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Me and Neil Tomba (right) after the 2015 Triple Bypass Ride

Viktor Frankl in his 1946 book Man’s Search for Meaning chronicles his experiences in the Auschwitz concentration camp during World War II. He discusses how the difference between life and death was being able to find something meaningful in your current situation. Those that survived had something to keep them going each and every day.  I read this book while I was in college at George Mason University and it has stayed with me ever since.

While finding meaning in signing up for a mountain bike race or triathlon is by no means comparable to finding a meaning to carry on living while in a concentration camp, it does has a comparable meaning for me.  As a former professional triathlete that spent years of my life focused solely on training and racing I truly believe I became addicted to the rush of endorphins raging through my body during and after a track workout or a 100 mile bike ride.  After taking some time off from working out 30 hours a week to focus on spending time being a father to my newborn son in 2005 I soon noticed a few changes taking place and it wasn’t just the fat around my waistline.

No, I was starting to experience various signs of depression and was starting to feel pretty bad about myself.  Where was the guy that crossed the Hawaii Ironman finish line just a few short years prior? Well, when I looked in the mirror he was hidden by a few extra layers of fat and didn’t seem to smile and laugh as much as he used to.

This went off an on for several years and I wasn’t the only one that noticed.  Adrian was the most impacted as she saw me gradually come to stop working out almost completely and really gain some extra weight.  She was always encouraging me to get back into shape, go out and ride and sign up for a race.  She tried to stoke the fire that she knew was still burning inside me but couldn’t quite get it started again.

Fast forward to January 2015 and a simple text message from Adrian – Hey, I’m sitting on the indoor trainer next to Neil Tomba (an old friend and our church’s Senior Pastor) and he’s talking about doing something called the Triple Bypass – you should check it out.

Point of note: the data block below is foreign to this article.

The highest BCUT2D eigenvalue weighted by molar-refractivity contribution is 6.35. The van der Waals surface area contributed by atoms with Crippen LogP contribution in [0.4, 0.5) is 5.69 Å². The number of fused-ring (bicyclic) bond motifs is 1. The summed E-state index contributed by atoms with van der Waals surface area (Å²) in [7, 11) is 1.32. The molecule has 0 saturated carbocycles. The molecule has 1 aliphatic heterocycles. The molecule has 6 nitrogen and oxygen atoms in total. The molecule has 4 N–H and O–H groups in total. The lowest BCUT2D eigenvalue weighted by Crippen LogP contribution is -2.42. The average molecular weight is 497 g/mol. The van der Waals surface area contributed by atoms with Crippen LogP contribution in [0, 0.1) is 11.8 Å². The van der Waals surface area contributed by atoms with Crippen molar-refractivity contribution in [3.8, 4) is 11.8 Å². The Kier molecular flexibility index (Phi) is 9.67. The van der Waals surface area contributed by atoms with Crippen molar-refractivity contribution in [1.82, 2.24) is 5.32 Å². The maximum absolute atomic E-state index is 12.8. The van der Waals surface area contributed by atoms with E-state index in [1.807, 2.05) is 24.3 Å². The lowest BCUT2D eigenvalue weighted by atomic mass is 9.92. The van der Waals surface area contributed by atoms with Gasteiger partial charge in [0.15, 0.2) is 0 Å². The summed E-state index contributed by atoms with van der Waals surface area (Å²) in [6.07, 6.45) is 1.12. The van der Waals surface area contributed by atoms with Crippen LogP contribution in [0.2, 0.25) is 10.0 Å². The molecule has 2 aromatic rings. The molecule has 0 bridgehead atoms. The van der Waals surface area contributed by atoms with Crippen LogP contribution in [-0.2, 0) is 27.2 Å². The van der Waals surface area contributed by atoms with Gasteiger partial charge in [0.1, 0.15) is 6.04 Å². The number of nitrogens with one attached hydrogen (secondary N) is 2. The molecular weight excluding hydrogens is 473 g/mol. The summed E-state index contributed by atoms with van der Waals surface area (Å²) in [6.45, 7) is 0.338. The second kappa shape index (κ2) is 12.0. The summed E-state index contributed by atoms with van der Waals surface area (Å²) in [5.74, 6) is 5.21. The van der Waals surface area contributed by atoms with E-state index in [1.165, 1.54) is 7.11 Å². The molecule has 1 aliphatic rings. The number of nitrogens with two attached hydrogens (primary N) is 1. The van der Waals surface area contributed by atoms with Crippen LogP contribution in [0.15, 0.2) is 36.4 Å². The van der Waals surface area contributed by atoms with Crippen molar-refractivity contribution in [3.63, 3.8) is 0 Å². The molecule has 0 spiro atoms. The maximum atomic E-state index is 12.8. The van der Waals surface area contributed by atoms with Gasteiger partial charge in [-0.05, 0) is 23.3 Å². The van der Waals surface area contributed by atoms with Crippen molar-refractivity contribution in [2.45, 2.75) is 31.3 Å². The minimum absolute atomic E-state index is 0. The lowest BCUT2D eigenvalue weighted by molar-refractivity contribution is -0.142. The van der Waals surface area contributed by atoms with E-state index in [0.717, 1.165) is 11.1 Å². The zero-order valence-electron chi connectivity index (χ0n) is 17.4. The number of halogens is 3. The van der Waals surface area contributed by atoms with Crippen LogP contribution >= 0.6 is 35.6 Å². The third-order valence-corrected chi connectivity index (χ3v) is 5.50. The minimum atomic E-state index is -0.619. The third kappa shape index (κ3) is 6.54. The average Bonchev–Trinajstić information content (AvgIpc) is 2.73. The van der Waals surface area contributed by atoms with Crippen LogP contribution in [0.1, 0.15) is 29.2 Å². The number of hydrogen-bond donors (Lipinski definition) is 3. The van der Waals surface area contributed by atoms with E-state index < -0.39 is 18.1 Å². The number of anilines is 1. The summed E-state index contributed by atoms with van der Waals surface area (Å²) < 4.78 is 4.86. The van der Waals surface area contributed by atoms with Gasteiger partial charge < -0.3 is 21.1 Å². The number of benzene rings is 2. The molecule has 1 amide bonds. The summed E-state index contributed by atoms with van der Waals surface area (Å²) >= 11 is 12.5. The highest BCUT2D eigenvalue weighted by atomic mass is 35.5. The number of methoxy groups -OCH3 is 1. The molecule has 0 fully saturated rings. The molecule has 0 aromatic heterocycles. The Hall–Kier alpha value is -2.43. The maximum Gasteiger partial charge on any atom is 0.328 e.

Well, I did and by the time she was home from the indoor cycling class, I had signed up and paid my registration fee.  What was there to worry about? A 120 mile bike ride over 3 mountain passes at altitude?  Hey, if I can do the Hawaii Ironman 4 times and do pretty well, what’s a little 120 mile ride and a lot of climbing for some fat, out of shape guy.  I was literally coming off the couch and out of “retirement” for this one.

What Do You Do Next??
After you complete an event like the Triple Bypass,  or even before you actually finish it, your thoughts start to drift to what’s next??  If I can complete the Triple Bypass what should I sign up for next?   If you have ever done a triathlon or multi sport event, you will know that they are kinda of like being addicted to a drug.  Once you have a taste you just want more and more and more…  It becomes all encompassing and you actually, not literally, begin to eat, breathe and sleep thinking about your next event.  How you will get faster, how you can lose a few more lbs., how you can get some new equipment to make you faster.  Yes, it’s obsessive but it also shows character and the ability to set a goal and go after it.  One of the things that I found out about myself while training and competing in triathlons is that I am a lot tougher than I thought I was and I can take a lot of pain.  I really think that this carries over into business and many aspects of my life.

In my next post… I’ll be getting into my thoughts on signing up for my next race – the Leadville 100.

Ps… I am raising money for T4 Global this year and none of the money raised goes towards my expenses, travel etc.  It’s all for T4 Global.   I’ll be talking more about T4 in future posts.

Heres a short video about the Leadville 100 it looks like fun doesn’t it?

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